A feature representation that combines linearized tree fea- tures with BOW and other vector features performs as well as, or better than, the heterogenous representation with se- mantic trees at two binary classification tasks: predicting whether a company’s price changes, and predicting whether a price change is positive or negative. The homogeneous vector representation also makes it possible to use informa- tion derived from semantic frame parsing for ranking com- panies, and for regressing on price change. We first dis- cuss related work and the dataset. The next section intro- duces our tree-based features derived from semantic frame parses, and the linearization method, followed by a section that presents two ranking algorithms used here. The next section describes the experimental design and results, fol- lowed by discussion and conclusions.

    Related Work Analysis of financial news for market analysis has drawn increasing attention. Kogan et al. (2009) analyzed quar- terly earning reports to predict stock return volatility and to predict whether a company will be delisted. Luss and d’Aspremont (2011) used text classification to model price movements of financial assets on a per-day basis. They tried to predict the direction of return and abnormal returns, de- fined as an absolute return greater than a predefined thresh-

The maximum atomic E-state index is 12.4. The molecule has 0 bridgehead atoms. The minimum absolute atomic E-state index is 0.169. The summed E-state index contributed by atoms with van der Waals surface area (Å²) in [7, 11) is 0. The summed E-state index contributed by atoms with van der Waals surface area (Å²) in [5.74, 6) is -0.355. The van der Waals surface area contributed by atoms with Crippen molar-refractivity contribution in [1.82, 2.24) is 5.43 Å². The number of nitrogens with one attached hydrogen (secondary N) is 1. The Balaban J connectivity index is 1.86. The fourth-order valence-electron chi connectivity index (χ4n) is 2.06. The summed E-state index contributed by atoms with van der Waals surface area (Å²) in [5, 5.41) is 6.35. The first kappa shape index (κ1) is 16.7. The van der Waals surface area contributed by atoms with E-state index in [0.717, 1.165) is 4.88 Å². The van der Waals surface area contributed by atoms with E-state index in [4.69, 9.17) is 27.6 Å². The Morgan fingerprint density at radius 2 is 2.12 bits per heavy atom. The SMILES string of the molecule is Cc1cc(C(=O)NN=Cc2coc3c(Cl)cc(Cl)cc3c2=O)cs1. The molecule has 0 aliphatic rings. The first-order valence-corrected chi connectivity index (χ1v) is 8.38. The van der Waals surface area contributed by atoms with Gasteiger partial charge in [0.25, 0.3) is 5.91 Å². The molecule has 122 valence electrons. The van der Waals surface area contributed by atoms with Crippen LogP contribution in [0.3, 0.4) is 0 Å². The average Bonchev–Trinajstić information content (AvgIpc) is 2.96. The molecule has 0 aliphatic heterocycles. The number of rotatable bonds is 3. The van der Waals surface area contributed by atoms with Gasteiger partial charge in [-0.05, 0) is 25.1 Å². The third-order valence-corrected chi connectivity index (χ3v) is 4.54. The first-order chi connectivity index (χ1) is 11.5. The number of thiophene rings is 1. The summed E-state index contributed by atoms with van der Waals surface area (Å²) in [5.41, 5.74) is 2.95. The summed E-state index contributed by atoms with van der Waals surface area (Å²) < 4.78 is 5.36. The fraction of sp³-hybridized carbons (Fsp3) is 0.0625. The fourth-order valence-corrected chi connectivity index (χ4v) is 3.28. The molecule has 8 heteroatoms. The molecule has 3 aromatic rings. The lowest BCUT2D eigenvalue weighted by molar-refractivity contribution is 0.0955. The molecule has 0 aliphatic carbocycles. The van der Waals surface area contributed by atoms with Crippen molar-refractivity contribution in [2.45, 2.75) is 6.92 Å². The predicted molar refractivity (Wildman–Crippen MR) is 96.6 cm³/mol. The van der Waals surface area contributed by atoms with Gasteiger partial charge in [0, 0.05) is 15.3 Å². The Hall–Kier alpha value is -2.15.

• old. Schumaker and Chen (2010) proposed a stock price pre- diction system based on financial news. They represent doc- uments by boolean valued BOW and named entities. Wang et al. (2011) presented a framework for mining the relation- ships between news articles and financial instruments using a rule-based expert system. Most of the active research ex- plores the financial instruments where mining news can be beneficial. However, none of these focuses on document rep- resentation with rich linguistic features, and they rarely go beyond a BOW model. In this study, we explore a rich fea- ture space for document representation that relies on frame semantic parsing.

    Our work is also related to sentiment analysis. We mine opinions about entities of interest, which later feeds a rank- ing model. Schumaker et al. (2012) treat stock price predic- tion as a sentiment analysis problem to distinguish positive and negative financial news. Tetlock, Saar-Tsechansky, and Macskassy (2007; 2008) quantify pessimism of news using General Inquirer (GI), a content analysis program. Feldman et al. (2011) applies sentiment analysis on financial news us- ing rule-based information extraction and dictionary-based prior polarity scores. In this study, our model addresses a fine-grained sentiment analysis task that distinguishes dif- ferent entities mentioned in the same sentence, and their dis- tinct roles in sentiment bearing semantic frames.